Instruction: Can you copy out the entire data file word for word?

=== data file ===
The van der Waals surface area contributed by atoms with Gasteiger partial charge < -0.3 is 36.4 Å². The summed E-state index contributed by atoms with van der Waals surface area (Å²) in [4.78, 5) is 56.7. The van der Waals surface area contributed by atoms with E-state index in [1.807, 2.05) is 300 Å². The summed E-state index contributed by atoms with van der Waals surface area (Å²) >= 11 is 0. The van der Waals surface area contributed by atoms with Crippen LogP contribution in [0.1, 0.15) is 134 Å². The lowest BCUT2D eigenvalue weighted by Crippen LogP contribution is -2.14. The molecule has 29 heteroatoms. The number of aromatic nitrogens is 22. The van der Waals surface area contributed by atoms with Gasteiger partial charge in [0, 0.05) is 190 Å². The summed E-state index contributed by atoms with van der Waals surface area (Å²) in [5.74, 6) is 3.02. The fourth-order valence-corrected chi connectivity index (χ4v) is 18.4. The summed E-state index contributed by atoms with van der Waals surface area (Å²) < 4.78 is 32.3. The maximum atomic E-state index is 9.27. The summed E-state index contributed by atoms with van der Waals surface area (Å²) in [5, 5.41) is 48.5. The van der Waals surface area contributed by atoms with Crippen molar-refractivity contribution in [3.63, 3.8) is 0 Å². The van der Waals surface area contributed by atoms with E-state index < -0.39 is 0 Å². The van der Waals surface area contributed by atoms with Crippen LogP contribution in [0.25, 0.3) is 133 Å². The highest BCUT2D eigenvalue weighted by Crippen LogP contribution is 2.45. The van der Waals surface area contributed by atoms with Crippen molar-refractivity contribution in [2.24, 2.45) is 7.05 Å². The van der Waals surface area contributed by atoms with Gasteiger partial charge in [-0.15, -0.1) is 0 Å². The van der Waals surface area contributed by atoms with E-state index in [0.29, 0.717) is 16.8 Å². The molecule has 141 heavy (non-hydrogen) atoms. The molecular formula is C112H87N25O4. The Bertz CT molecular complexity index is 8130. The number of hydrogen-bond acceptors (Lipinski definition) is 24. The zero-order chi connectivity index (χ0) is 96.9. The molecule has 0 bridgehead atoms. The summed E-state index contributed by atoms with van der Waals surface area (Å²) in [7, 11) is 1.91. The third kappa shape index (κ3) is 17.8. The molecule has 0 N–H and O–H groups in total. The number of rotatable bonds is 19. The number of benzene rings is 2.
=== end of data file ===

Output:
The van der Waals surface area contributed by atoms with Gasteiger partial charge < -0.3 is 36.4 Å². The summed E-state index contributed by atoms with van der Waals surface area (Å²) in [4.78, 5) is 56.7. The van der Waals surface area contributed by atoms with E-state index in [1.807, 2.05) is 300 Å². The summed E-state index contributed by atoms with van der Waals surface area (Å²) >= 11 is 0. The van der Waals surface area contributed by atoms with Crippen LogP contribution in [0.1, 0.15) is 134 Å². The lowest BCUT2D eigenvalue weighted by Crippen LogP contribution is -2.14. The molecule has 29 heteroatoms. The number of aromatic nitrogens is 22. The van der Waals surface area contributed by atoms with Gasteiger partial charge in [0, 0.05) is 190 Å². The summed E-state index contributed by atoms with van der Waals surface area (Å²) in [5.74, 6) is 3.02. The fourth-order valence-corrected chi connectivity index (χ4v) is 18.4. The summed E-state index contributed by atoms with van der Waals surface area (Å²) < 4.78 is 32.3. The maximum atomic E-state index is 9.27. The summed E-state index contributed by atoms with van der Waals surface area (Å²) in [5, 5.41) is 48.5. The van der Waals surface area contributed by atoms with Crippen molar-refractivity contribution in [3.63, 3.8) is 0 Å². The van der Waals surface area contributed by atoms with E-state index < -0.39 is 0 Å². The van der Waals surface area contributed by atoms with Crippen LogP contribution in [0.25, 0.3) is 133 Å². The highest BCUT2D eigenvalue weighted by Crippen LogP contribution is 2.45. The van der Waals surface area contributed by atoms with Crippen molar-refractivity contribution in [2.24, 2.45) is 7.05 Å². The van der Waals surface area contributed by atoms with Gasteiger partial charge in [-0.15, -0.1) is 0 Å². The van der Waals surface area contributed by atoms with E-state index in [0.29, 0.717) is 16.8 Å². The molecule has 141 heavy (non-hydrogen) atoms. The molecular formula is C112H87N25O4. The Bertz CT molecular complexity index is 8130. The number of hydrogen-bond acceptors (Lipinski definition) is 24. The zero-order chi connectivity index (χ0) is 96.9. The molecule has 0 bridgehead atoms. The summed E-state index contributed by atoms with van der Waals surface area (Å²) in [7, 11) is 1.91. The third kappa shape index (κ3) is 17.8. The molecule has 0 N–H and O–H groups in total. The number of rotatable bonds is 19. The number of benzene rings is 2.